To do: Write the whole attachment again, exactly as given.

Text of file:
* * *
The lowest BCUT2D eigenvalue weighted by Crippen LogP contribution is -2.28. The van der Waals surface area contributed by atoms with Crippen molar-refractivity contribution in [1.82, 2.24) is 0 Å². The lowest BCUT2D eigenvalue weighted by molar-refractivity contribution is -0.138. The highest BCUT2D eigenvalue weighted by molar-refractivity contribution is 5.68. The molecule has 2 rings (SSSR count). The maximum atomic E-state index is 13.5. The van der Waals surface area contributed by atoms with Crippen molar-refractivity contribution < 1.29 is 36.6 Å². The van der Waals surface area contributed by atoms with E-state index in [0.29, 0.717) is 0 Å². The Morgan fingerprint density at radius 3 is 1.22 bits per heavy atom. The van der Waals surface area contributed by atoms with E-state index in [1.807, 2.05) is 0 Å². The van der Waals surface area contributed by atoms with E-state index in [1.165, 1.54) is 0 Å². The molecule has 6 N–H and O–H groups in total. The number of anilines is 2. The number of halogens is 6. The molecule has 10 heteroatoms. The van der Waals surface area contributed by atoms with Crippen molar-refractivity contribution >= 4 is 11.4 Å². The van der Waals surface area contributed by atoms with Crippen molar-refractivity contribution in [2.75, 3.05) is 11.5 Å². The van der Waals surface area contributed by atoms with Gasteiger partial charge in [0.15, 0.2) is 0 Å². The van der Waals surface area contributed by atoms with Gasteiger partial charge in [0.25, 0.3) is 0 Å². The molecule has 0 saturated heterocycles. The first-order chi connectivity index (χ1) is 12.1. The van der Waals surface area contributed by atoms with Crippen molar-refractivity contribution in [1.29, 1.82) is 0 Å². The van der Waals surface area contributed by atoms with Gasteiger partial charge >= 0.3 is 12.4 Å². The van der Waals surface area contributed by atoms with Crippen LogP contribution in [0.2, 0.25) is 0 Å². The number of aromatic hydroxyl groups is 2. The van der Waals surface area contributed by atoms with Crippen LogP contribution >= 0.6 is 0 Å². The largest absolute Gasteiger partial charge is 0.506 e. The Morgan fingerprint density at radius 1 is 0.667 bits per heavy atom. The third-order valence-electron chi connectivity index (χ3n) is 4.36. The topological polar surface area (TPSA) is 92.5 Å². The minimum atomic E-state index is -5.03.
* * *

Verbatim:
The lowest BCUT2D eigenvalue weighted by Crippen LogP contribution is -2.28. The van der Waals surface area contributed by atoms with Crippen molar-refractivity contribution in [1.82, 2.24) is 0 Å². The lowest BCUT2D eigenvalue weighted by molar-refractivity contribution is -0.138. The highest BCUT2D eigenvalue weighted by molar-refractivity contribution is 5.68. The molecule has 2 rings (SSSR count). The maximum atomic E-state index is 13.5. The van der Waals surface area contributed by atoms with Crippen molar-refractivity contribution < 1.29 is 36.6 Å². The van der Waals surface area contributed by atoms with E-state index in [0.29, 0.717) is 0 Å². The Morgan fingerprint density at radius 3 is 1.22 bits per heavy atom. The van der Waals surface area contributed by atoms with E-state index in [1.807, 2.05) is 0 Å². The van der Waals surface area contributed by atoms with E-state index in [1.165, 1.54) is 0 Å². The molecule has 6 N–H and O–H groups in total. The number of anilines is 2. The number of halogens is 6. The molecule has 10 heteroatoms. The van der Waals surface area contributed by atoms with Crippen molar-refractivity contribution >= 4 is 11.4 Å². The van der Waals surface area contributed by atoms with Crippen molar-refractivity contribution in [2.75, 3.05) is 11.5 Å². The van der Waals surface area contributed by atoms with Gasteiger partial charge in [0.15, 0.2) is 0 Å². The van der Waals surface area contributed by atoms with Gasteiger partial charge in [0.25, 0.3) is 0 Å². The molecule has 0 saturated heterocycles. The first-order chi connectivity index (χ1) is 12.1. The van der Waals surface area contributed by atoms with Crippen molar-refractivity contribution in [1.29, 1.82) is 0 Å². The van der Waals surface area contributed by atoms with Gasteiger partial charge >= 0.3 is 12.4 Å². The van der Waals surface area contributed by atoms with Crippen LogP contribution in [0.2, 0.25) is 0 Å². The number of aromatic hydroxyl groups is 2. The van der Waals surface area contributed by atoms with Crippen LogP contribution >= 0.6 is 0 Å². The largest absolute Gasteiger partial charge is 0.506 e. The Morgan fingerprint density at radius 1 is 0.667 bits per heavy atom. The third-order valence-electron chi connectivity index (χ3n) is 4.36. The topological polar surface area (TPSA) is 92.5 Å². The minimum atomic E-state index is -5.03.